THE VISITATION, c.1990 – 93

Important Australian + International Fine Art
10 April 2019


(1917 – 1996)
THE VISITATION, c.1990 – 93

oil on canvas

48.0 x 39.0 cm

signed upper right: O’BRIEN

$45,000 – 65,000

Australian Galleries, Sydney (label attached verso)
Private collection, Sydney, acquired from the above in 1993


Paintings by Justin O’Brien, Australian Galleries, Sydney, 26 – 31 July 1993; Australian Galleries, Melbourne, 9 August – 4 September 1993,
cat. 7


Pearce, B., and Wilson, N., Justin O'Brien: The Sacred Music of Colour, Art Gallery of New South Wales, Sydney, 2010, pp.144 (illus.), 145 (illus. detail with the artist)

Catalogue text

Displaying the intimate connection Justin O’Brien saw between the spiritual and the secular, The Visitation, c.1990 – 93 is a depiction of the most earthly of episodes within the devotional cycle of the Virgin Mary. In a narrative episode only recounted in the Gospel of Luke, Mary travels to Judea to visit her pregnant cousin Elizabeth, to bring her news of her own divine pregnancy. While artistic depictions of this meeting reached their peak in the mid-renaissance, at the height of Marian devotion, they remained less common than images of the Adoration or the Annunciation. O’Brien himself painted this scene several times, particularly in the 1950s and 60s, although often choosing to focus on the landscape, usually Greek or Italian, rather than the intimate exchange between the two female figures held amongst the foreshadowing mountains. Despite suffering through a profound crisis of faith, O’Brien continued to paint religious subjects, seeing within their narrative structures ‘more scope to open up the composition’.1

The Visitation, is a moment of quiet grace and shared personal joy. Painted in an urban setting, the meeting occurring at the doorstep of Elizabeth and Zacharias’ house, assuming O’Brien was literal in his reading of scripture. Mary, dressed in symbolic blue and red garments, appears concerned and afraid, bowing in deference to her older cousin, who gestures to welcome her into her home. O’Brien had an astounding depth of knowledge in art history, particularly in the Flemish and Italian Renaissance, and used his understanding to aliment his compositions. This Visitation bears strong stylistic similarities to Albrecht Dürer’s woodcut of the same scene, from which O’Brien appropriated Zacharias’ figure in the doorway (here at the windowsill) and what is believed to be Dürer’s own dog in the foreground.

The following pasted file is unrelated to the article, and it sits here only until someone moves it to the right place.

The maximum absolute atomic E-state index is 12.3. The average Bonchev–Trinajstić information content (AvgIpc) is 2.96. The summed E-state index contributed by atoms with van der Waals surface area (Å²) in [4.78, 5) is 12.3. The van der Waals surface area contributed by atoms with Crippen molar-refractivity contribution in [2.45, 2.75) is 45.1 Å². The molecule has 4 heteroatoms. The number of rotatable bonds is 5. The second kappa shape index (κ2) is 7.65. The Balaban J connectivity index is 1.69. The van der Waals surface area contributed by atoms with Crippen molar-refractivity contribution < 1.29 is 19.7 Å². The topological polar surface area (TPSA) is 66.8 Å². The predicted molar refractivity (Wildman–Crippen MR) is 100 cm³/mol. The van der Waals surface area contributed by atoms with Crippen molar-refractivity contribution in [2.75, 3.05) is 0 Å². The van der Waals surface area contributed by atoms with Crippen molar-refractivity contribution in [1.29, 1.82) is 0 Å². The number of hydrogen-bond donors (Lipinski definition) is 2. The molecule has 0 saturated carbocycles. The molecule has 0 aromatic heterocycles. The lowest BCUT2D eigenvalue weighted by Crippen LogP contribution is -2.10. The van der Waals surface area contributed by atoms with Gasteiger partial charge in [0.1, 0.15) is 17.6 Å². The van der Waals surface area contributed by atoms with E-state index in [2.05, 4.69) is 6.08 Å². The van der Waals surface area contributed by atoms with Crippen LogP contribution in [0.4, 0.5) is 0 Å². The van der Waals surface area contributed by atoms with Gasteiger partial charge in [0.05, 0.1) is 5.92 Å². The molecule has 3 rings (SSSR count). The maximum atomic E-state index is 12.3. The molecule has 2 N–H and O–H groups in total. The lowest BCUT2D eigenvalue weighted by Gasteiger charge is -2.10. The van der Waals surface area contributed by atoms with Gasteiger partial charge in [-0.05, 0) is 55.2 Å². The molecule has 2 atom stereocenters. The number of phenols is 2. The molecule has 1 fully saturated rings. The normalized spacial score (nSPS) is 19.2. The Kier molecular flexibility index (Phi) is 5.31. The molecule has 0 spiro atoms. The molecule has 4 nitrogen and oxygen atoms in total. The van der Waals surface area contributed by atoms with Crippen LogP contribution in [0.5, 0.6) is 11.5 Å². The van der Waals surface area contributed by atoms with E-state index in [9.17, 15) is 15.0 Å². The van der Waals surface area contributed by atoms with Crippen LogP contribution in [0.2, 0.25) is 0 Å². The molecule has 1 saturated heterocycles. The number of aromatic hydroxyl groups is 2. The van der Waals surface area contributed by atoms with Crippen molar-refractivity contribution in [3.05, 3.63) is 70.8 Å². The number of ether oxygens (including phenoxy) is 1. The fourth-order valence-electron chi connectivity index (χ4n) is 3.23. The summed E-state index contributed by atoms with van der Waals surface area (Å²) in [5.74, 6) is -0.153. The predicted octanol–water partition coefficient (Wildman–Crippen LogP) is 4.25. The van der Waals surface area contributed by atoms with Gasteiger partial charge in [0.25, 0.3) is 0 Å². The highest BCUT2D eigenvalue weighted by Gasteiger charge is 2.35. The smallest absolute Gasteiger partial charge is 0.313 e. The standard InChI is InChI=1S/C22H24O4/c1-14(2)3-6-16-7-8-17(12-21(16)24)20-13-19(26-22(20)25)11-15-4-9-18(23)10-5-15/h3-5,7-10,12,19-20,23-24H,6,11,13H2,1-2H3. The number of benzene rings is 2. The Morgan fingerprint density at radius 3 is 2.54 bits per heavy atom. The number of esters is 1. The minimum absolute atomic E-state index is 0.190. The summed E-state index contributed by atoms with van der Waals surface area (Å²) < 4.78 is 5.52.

O’Brien was able to temper his appetite for hagiography and biblical narrative scenes by integrating his tableaux within larger landscapes and meticulously rendered interiors and still lives. This painting was inspired by a trip to the medieval city of Ronciglione in the Cimini Mountains in Italy, not far from Rome, where O’Brien had lived since 1972.2 Informed by the notebook of sketches he had brought with him on his travels, the Visitation is played out in this atemporal setting, the details of architectural texture faithfully and fastidiously recorded by the artist. O’Brien once spoke of the love he felt within Italian medieval architecture,3 and here a sense of peace and stillness is enforced by his considered recording of these surfaces. The artist sought to achieve a calm permanence in his paintings, presenting them as an antidote to the abrasive freneticism of contemporary life. What sets O’Brien apart in his academicism, however, was his strength as a colourist. Jewel tones pervade the canvas, shining through the brickwork, the wooden panels of the doorframe, Elizabeth’s shadow – imbuing this quiet scene with divine richness.

1. France, C., ‘Tribute. Justin O’Brien’, Art and Australia, Fine Arts Press, Sydney, vol. 33, no. 4, 1996, p. 483
2. Pearce, B., and Wilson, N., Justin O’Brien The Sacred Music of Colour, Art Gallery of New South Wales, Sydney, 2010, p. 144
3. Justin O’Brien in conversation with James Gleeson, 21 September 1978, Canberra, James Gleeson Oral History Collection, National Gallery of Australia, Canberra